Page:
Sometimes throwing any plans you had out of the window at the start of a shoot can result in the best photos. Its not always what I would recommend doing, but can sometimes work out great. Many of my jobs are pushed for time. Often the more important the person that I am photographing the less time I normally am given with them. A usual shoot for me goes like this: I arrive over an hour early, scout, find various options, get my camera settings tested with my assistant standing in for my talent, put up any lights and props that need putting in place and then wait patiently for the person I am photographing to arrive. This way even if we only have 5 minutes together I can still make beautifully lit and well planned photos.
Sometimes though, I decide to scrap my preparation completely when something else pops into my mind. Like when I went to the Houses of Parliament for Top Sante magazine to photograph Nicky Morgan MP. All had been arranged beforehand, I knew that we would not have long, in fact I knew that we would only have 30 minutes to set up and then shoot as we couldn't get access to our location without a permit. Nicky would bring the permit with her when she arrived, so we needed to set up with her standing and waiting. Normally you can persuade people to let you in early, but the friendly policemen in the Houses of Parliament could not be persuaded - probably a good thing to be honest.
So my plan was such: I'll do my best to scout out locations from the wrong side of the fence and prepare as much as possible from there. I even got my light set up, tested and ready to move the moment she arrived. But I wasn't happy to settle with something that wasn't the best that I could find. So as soon as Nicky arrived (unfortunately later than planned giving us only 15 minutes with her) I ran off around the location trying to find a better spot to photograph in (and yes I did actually run). A split second decision later and I had chosen to drop all my plans and do something completely different. There was an awesome tree that showed the amazing Palace of Westminster in the background and I just had to shoot there. So I moved my team, my lighting equipment, and Nicky to that spot for the first shot. I only found out later that I had been taking photos too near the wall and had set off automated alarms in another part of the building. Whoops.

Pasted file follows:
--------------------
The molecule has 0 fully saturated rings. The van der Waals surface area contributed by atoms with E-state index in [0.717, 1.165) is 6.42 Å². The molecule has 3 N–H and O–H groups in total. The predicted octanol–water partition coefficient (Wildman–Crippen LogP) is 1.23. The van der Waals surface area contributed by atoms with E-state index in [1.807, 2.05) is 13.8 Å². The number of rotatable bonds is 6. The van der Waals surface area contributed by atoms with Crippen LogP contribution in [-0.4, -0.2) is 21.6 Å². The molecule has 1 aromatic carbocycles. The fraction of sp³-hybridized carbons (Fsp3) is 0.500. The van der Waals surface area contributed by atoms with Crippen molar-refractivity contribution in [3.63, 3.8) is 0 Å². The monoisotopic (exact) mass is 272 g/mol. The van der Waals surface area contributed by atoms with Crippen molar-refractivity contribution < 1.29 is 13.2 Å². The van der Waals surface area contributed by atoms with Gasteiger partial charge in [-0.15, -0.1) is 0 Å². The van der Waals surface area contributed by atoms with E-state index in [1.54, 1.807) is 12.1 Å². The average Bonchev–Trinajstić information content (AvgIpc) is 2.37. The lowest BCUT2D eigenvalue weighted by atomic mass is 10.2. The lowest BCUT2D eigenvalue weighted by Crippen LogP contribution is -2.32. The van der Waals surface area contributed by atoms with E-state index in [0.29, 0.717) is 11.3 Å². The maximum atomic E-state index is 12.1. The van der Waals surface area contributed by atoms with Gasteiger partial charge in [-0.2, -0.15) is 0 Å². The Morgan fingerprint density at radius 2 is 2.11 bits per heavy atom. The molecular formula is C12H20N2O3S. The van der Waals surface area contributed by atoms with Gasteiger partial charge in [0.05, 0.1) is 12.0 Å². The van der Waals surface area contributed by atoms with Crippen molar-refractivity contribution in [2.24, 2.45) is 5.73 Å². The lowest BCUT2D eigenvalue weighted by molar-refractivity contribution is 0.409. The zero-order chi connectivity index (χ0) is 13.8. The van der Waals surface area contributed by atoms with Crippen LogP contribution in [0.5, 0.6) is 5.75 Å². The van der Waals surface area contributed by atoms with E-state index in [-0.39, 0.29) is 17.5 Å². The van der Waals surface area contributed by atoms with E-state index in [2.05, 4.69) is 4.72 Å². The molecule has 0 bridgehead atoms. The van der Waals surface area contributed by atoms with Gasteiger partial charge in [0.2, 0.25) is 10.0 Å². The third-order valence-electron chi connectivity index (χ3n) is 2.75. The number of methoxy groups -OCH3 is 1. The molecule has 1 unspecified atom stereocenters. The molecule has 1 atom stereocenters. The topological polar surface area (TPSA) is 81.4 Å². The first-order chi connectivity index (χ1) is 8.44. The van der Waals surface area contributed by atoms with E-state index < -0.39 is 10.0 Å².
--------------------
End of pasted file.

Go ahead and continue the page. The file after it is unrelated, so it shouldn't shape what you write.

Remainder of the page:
Nicky was totally great, we had a good chat and she was completely unfazed by the situation. So we got the shot in the bag almost straight away. This left us a bit of extra time. in my head this means "time for more shots". So we headed to a nearby corridor where Nicky to strode up and down with the sunlight bursting through the gaps in the walls. It was nice, but not quite right. So I had a pause for a rethink. My thoughts: "This is a very busy and powerful woman, she must do a lot of walking around between meetings." So with about one minute to go I asked Nicky to do just that, or something a bit like that - I thought we would try another unplanned idea. Nicky walked back and forth over the cobbles of New Palace Yard making sure that any cars that were driving around it weren't going to run her over. I crouched and walked backwards in front of her in what is fast becoming my trademark uncomfortable position for taking photos. One of the last frames from the shoot was the image that Top Sante chose.